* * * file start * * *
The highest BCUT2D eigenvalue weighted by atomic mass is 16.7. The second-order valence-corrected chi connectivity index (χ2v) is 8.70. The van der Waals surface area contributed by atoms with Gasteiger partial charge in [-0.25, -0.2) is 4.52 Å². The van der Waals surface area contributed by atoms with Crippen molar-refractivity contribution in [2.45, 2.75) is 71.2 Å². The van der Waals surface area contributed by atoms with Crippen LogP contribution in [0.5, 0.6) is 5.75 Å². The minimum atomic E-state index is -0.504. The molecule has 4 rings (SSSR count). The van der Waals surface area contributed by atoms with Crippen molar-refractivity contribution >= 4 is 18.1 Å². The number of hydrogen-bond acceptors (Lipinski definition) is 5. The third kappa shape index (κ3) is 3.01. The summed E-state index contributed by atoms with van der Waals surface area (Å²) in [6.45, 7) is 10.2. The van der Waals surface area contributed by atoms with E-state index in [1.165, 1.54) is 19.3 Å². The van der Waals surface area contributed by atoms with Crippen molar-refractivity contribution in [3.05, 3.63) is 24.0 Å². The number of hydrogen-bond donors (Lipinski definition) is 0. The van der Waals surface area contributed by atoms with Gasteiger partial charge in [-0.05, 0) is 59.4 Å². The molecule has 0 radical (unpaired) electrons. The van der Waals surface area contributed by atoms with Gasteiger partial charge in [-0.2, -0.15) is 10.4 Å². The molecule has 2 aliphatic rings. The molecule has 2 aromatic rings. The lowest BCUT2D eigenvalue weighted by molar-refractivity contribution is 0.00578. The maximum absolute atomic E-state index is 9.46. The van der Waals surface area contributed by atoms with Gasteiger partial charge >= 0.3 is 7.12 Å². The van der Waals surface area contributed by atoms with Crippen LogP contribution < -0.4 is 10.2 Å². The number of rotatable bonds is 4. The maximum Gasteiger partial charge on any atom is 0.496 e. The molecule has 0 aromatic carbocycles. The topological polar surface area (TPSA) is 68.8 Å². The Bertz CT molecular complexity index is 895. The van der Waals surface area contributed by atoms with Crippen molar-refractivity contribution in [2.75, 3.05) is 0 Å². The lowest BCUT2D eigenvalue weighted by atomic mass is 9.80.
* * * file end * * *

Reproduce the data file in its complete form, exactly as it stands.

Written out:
The highest BCUT2D eigenvalue weighted by atomic mass is 16.7. The second-order valence-corrected chi connectivity index (χ2v) is 8.70. The van der Waals surface area contributed by atoms with Gasteiger partial charge in [-0.25, -0.2) is 4.52 Å². The van der Waals surface area contributed by atoms with Crippen molar-refractivity contribution in [2.45, 2.75) is 71.2 Å². The van der Waals surface area contributed by atoms with Crippen LogP contribution in [0.5, 0.6) is 5.75 Å². The minimum atomic E-state index is -0.504. The molecule has 4 rings (SSSR count). The van der Waals surface area contributed by atoms with Crippen molar-refractivity contribution >= 4 is 18.1 Å². The number of hydrogen-bond acceptors (Lipinski definition) is 5. The third kappa shape index (κ3) is 3.01. The summed E-state index contributed by atoms with van der Waals surface area (Å²) in [6.45, 7) is 10.2. The van der Waals surface area contributed by atoms with E-state index in [1.165, 1.54) is 19.3 Å². The van der Waals surface area contributed by atoms with Crippen molar-refractivity contribution in [3.05, 3.63) is 24.0 Å². The number of hydrogen-bond donors (Lipinski definition) is 0. The van der Waals surface area contributed by atoms with Gasteiger partial charge in [-0.05, 0) is 59.4 Å². The molecule has 0 radical (unpaired) electrons. The van der Waals surface area contributed by atoms with Gasteiger partial charge in [-0.2, -0.15) is 10.4 Å². The molecule has 2 aliphatic rings. The molecule has 2 aromatic rings. The lowest BCUT2D eigenvalue weighted by molar-refractivity contribution is 0.00578. The maximum absolute atomic E-state index is 9.46. The van der Waals surface area contributed by atoms with Gasteiger partial charge >= 0.3 is 7.12 Å². The van der Waals surface area contributed by atoms with Crippen LogP contribution < -0.4 is 10.2 Å². The number of rotatable bonds is 4. The maximum Gasteiger partial charge on any atom is 0.496 e. The molecule has 0 aromatic carbocycles. The topological polar surface area (TPSA) is 68.8 Å². The Bertz CT molecular complexity index is 895. The van der Waals surface area contributed by atoms with Crippen molar-refractivity contribution in [2.75, 3.05) is 0 Å². The lowest BCUT2D eigenvalue weighted by atomic mass is 9.80.